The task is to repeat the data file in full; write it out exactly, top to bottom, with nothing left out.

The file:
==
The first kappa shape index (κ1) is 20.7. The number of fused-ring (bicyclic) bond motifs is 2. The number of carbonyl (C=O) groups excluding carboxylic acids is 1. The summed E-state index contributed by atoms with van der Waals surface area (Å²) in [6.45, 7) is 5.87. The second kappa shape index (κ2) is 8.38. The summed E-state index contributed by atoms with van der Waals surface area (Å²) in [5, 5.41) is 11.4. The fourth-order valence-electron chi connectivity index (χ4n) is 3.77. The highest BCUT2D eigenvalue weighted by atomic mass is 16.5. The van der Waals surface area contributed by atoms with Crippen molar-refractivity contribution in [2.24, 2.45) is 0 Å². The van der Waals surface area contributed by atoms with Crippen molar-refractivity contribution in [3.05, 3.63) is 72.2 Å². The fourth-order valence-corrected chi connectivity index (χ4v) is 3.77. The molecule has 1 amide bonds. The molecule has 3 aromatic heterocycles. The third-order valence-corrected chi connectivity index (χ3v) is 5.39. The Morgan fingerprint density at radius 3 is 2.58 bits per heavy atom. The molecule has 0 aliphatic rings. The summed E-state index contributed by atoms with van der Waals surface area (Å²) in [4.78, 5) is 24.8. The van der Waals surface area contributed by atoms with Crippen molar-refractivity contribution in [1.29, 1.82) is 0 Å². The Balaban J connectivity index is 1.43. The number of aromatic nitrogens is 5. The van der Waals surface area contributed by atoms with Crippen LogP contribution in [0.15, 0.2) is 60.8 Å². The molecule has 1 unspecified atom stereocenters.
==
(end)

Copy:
The first kappa shape index (κ1) is 20.7. The number of fused-ring (bicyclic) bond motifs is 2. The number of carbonyl (C=O) groups excluding carboxylic acids is 1. The summed E-state index contributed by atoms with van der Waals surface area (Å²) in [6.45, 7) is 5.87. The second kappa shape index (κ2) is 8.38. The summed E-state index contributed by atoms with van der Waals surface area (Å²) in [5, 5.41) is 11.4. The fourth-order valence-electron chi connectivity index (χ4n) is 3.77. The highest BCUT2D eigenvalue weighted by atomic mass is 16.5. The van der Waals surface area contributed by atoms with Crippen molar-refractivity contribution in [2.24, 2.45) is 0 Å². The van der Waals surface area contributed by atoms with Crippen molar-refractivity contribution in [3.05, 3.63) is 72.2 Å². The fourth-order valence-corrected chi connectivity index (χ4v) is 3.77. The molecule has 1 amide bonds. The molecule has 3 aromatic heterocycles. The third-order valence-corrected chi connectivity index (χ3v) is 5.39. The Morgan fingerprint density at radius 3 is 2.58 bits per heavy atom. The molecule has 0 aliphatic rings. The summed E-state index contributed by atoms with van der Waals surface area (Å²) in [4.78, 5) is 24.8. The van der Waals surface area contributed by atoms with Crippen molar-refractivity contribution in [1.29, 1.82) is 0 Å². The Balaban J connectivity index is 1.43. The number of aromatic nitrogens is 5. The van der Waals surface area contributed by atoms with Crippen LogP contribution in [0.15, 0.2) is 60.8 Å². The molecule has 1 unspecified atom stereocenters.